Eggers, the movie’s writer and director, conceded that Black Phillip is in some ways his own special creation. “It’s not that I’ve not found any evidence in English witchcraft of goats playing some kind of function similar to this, but it’s just not as common,” he said. “Most of the goat mythology tends to be from continental witchcraft. In England, goat farming was not something you would really want to do. If you were a goat farmer, you were thought of as very backward.”

“I think some hardcore witch historians might be offended by my use of some of these continental tropes,” he added, laughing. “All my talk about accuracy, they might think, Well, uh uh uh.” Still, Eggers defended Black Phillip’s depiction, pointing to artwork showing witches riding goats instead of sticks, along with engravings and woodcuts depicting goats. He also cited Goya, with paintings like “Witches’ Sabbath (The Great He-Goat).”

I followed the history a bit more to England, where Eggers and several American scholars also pointed me. Malcolm Gaskill, a professor of early modern history at the University of East Anglia, confirmed that goats play a more prominent role in European witch imagery. “In European engravings and painting[s] that depict the witches’ sabbath—that is, the remote meetings where witches were supposed to gather to pay homage to Satan—the devil is often depicted as a goat or a goat-like man,” he wrote. Still, contra The Witch, he said that in actual witchcraft trials, animals that were said to physically represent the devil tended to be smaller creatures like cats, mice, dogs, and birds.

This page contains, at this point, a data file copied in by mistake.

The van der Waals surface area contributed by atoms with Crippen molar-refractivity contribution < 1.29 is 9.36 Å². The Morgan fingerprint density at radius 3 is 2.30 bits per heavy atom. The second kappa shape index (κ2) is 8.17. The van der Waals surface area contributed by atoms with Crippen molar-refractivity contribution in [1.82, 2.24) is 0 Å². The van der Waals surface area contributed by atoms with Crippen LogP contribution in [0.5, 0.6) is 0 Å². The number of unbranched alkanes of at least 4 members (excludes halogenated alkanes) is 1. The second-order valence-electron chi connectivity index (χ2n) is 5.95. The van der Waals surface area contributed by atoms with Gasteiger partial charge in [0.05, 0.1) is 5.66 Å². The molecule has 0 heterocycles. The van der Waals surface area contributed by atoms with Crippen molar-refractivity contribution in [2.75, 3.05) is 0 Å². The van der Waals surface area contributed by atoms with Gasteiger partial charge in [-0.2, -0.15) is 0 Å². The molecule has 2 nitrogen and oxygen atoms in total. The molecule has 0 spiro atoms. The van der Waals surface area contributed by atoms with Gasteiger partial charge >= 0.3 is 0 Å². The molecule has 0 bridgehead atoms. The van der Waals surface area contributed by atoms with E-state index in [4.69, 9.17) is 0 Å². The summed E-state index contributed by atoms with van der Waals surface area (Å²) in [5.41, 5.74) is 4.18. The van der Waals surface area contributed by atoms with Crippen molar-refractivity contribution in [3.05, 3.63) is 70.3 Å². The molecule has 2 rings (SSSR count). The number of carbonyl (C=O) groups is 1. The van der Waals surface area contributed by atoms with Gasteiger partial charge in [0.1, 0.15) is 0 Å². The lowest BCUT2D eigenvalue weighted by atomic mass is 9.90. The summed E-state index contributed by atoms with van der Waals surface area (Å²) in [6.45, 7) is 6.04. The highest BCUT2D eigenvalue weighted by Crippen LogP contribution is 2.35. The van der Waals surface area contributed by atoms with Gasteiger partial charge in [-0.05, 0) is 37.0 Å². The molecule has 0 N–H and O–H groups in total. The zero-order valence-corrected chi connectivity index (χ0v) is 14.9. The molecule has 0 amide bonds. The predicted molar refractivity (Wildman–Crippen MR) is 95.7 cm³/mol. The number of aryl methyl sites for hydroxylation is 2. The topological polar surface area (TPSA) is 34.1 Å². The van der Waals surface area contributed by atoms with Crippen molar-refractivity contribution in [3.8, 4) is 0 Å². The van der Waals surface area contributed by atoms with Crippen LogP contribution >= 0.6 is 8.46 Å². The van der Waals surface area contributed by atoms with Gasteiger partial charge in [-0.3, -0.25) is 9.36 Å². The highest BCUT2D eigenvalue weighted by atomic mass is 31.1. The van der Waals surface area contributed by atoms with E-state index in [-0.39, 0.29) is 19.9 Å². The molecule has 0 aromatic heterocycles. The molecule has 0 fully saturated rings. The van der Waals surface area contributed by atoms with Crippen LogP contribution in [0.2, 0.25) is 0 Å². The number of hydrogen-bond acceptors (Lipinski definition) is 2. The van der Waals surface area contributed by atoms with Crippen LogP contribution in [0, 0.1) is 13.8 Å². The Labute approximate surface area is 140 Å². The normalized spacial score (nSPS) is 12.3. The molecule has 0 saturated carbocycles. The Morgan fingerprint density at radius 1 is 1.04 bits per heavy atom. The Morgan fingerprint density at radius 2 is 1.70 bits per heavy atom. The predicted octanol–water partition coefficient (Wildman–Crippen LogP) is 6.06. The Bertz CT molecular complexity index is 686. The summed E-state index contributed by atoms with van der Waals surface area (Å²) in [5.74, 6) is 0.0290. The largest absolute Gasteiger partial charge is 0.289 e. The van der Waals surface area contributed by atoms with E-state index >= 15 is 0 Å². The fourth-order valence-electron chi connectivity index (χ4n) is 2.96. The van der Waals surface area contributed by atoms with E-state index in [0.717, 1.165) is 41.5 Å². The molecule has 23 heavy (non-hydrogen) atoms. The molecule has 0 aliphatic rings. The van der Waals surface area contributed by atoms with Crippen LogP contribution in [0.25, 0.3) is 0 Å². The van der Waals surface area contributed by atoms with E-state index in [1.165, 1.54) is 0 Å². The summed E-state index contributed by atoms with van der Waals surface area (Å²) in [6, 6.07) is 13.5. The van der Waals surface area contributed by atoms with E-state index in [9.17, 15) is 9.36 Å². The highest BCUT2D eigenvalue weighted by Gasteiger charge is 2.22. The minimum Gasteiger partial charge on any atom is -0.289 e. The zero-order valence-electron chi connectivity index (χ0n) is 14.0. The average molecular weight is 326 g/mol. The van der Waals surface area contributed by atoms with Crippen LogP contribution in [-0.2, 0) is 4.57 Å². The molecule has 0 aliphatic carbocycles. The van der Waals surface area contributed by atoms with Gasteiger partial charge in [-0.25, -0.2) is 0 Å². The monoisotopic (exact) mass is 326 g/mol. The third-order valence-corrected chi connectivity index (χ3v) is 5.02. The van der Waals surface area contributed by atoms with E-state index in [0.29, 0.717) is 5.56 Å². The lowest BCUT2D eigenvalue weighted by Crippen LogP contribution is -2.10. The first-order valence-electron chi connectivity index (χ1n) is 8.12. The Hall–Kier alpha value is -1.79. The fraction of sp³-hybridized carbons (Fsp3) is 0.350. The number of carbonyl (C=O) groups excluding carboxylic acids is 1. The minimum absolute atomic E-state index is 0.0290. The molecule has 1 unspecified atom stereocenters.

Anyone who has seen The Witch can agree that these slight elisions of witchcraft history have a major upside for the movie, and at least this viewer is pleased that Eggers allowed himself a little genre latitude to create Black Phillip. (Other important Phillip facts: He’s played by a lone goat, real name Charlie; Charlie is a huge jerk and was very difficult on set; he was voiced by the male model Wahab Chaudhry.) But what of the larger question behind these depictions—when did goats first become a tool of the occult? Everyone I asked pointed in different directions, including Greek mythology (think Pan), biblical references, Baphomet, and a rich artistic record stretching back to the Middle Ages. There is no single point of reference, but goats pervade many strands of mythology connected to malevolent spirits, and Eggers isn’t even the first contemporary horror director to seize on the association. Sam Raimi, in 2009’s Drag Me to Hell, transferred a demon into a goat during an uproarious séance, which then turned to Alison Lohman’s doe-eyed protagonist and yelled, in perfect goat tongue, “You black-hearted whor-or-ore! You bi-i-ii-tch!” 

The origins may be elusive, but Gaskill, the English historian, offered a convincing explanation for why the link exists. “I guess the goat-devil features so prominently in European iconography because of the horns and weird eyes,” he wrote, “but also because of the association with predatory sexual potency and energy.” With its lingering camera on Black Phillip’s dead stare, and its terror at a pubescent girl’s “transformation,” The Witch may ultimately be a potent distillation of why goats feature into this kind of narrative in the first place.

I totally get it.  Goats are scary-looking.  And they scream!  This one is named VoldemortNot Fluffy, not Cuddles.  Voldemort.